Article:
Review: Saga #1 by Brian K. Vaughan and Fiona Staples

Cover image for Saga, issue one (#1)
Produced: Image                                   Cover price: $2.99
Writer: Brian K. Vaughan                      Art: Fiona Staples
Star Wars-style action collides with Game of Thrones-esque drama in this original sci-fi/fantasy epic for mature readers, as new parents Marko and Alana risk everything to raise their child amidst a never-ending galactic war.

I want to start by saying I wasn’t personally a fan of Game of Thrones, but I am a fan of this comic so don’t let the synopsis lead you into believing it’s overly similar. Saga was an unexpected hit when it came out a few weeks ago – it sold out in the first week, got sent back for a second printing and before it even went back on sale, stores complained it wouldn’t be enough. So, three printings in almost as many weeks – Vaughan & Staples must be doing something right.

Saga, for me, is an honest comic – it’s pure storytelling at its core and doesn’t hold back while it does so. You’re introduced to two young lovers from different waring races, very Romeo and Juliet, and follow them as they try to escape everything around them to live a safe, normal life like any family. Marko and Alana are very likeable characters and are written so intimately it’s hard not to feel for them and immediately be drawn into the story. They aren’t cool, lightsaber-wielding heroes; they’re normal, everyday people caught in the middle of a war they don’t believe in and that’s what makes this story so engaging. Far too often the protagonist is an all-knowing, combat-ready hero, so it’s refreshing to see a sci-fi/fantasy story through the eyes of someone you can relate to.

Saga issue one (#1) page 13Now don’t get me wrong – that doesn’t mean there isn’t action. Throughout the larger-than-normal forty-four page issue, you’re introduced to a few different characters. My favourite is a rather cool Han Solo/Boba Fett style bounty hunter, who without batting an eye lid takes down an enormous creature ten times his size. Which brings me onto just how large the scope of this story is – as you follow Marko and Alana’s story, Vaughn introduces third person narration by their child, Hazel, which aids the incredible fluency of the story. As you switch between different characters, not only are you learning about what happened in the past and what’s happening in the present, but you can imagine what lies on the horizon. Vaughn obviously has a detailed picture of this universe he’s envisioned, and you can’t help but be reminded of, in all the best ways, the other great sci-fi/fantasy epics like Star Wars and Lord of the Rings.

The art Fiona Staples delivers is amazing. When drawing alien races, artists often get carried away and create inhuman creatures that don’t resemble us in anything more than dialogue and with that, lose the audience’s ability to relate to the characters. Marko and Alana are the perfect blend of humanistic characters with alien features, so throughout the story the characters expressions are ever changing to suit the dialogue and it’s a perfect marriage of fantasy and reality. Far too often, artists get lazy and produce base expressions throughout panels of talking, as if to get it out of the way until they can go crazy on the action scenes. Fiona Staples doesn’t, thankfully – each panel gives the characters different expressions to suit the scene and when the action scenes come, they deliver. It’s also coloured beautifully, with each scene displaying a different colour palette – you’re not being shown the same humdrum backgrounds panel after panel.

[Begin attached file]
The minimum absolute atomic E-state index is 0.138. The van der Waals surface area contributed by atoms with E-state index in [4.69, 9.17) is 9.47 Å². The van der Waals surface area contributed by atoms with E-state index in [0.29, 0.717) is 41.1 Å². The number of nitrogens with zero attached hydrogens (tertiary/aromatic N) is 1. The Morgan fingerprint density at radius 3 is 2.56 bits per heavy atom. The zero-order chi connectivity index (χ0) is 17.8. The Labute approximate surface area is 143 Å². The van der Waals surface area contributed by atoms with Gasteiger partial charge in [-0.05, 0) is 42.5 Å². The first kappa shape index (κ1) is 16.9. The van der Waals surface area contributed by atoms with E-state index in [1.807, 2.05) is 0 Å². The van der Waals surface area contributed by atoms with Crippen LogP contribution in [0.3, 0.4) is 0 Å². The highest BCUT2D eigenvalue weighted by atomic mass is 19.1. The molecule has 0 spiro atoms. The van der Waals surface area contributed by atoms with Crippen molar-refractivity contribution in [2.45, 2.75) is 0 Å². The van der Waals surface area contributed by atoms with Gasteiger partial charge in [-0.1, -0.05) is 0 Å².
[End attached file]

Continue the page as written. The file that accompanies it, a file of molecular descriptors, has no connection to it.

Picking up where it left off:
Saga issue one (#1) battle image, pages 40-41What can I say, other than Saga is a perfect example of when a writer and an artist work in perfect harmony to deliver an amazing story. Vaughn has stipulated in his contract that each issue can be no less than twenty-two pages long and be charged at no more than $2.99 an issue. The first issue is forty-four pages long with no advertisements for a low $2.99, so you know it was created to tell a great story, not squeeze every last penny out of you. I have to say that it is definitely a mature read, as in issue #1 there’s sex, violence and childbirth, but it’s nothing you haven’t seen already in shows like Game of Thrones.

I highly recommend this to anyone who loves the sci-fi/fantasy genre, either as a book reader or a comic reader and even those who aren’t. It has that much to offer that I think it’s got something that appeals to everyone. Vaughn himself said in an interview, “My goal is always to make comics that you’ll hopefully like enough to force on your significant other, especially if he or she isn’t into comics yet.”
 
Those new to the comic genre, bear in mind the mature content – some people can be put off by seeing quite explicit scenes. I would recommend checking it out now, as this series has the potential to go far. As the third printing of issue #1 is due out at the end of April, there’s still time to catch it at the beginning and be able to say “I’ve read it since it first came out!” and we all love that satisfaction.

Lewis.

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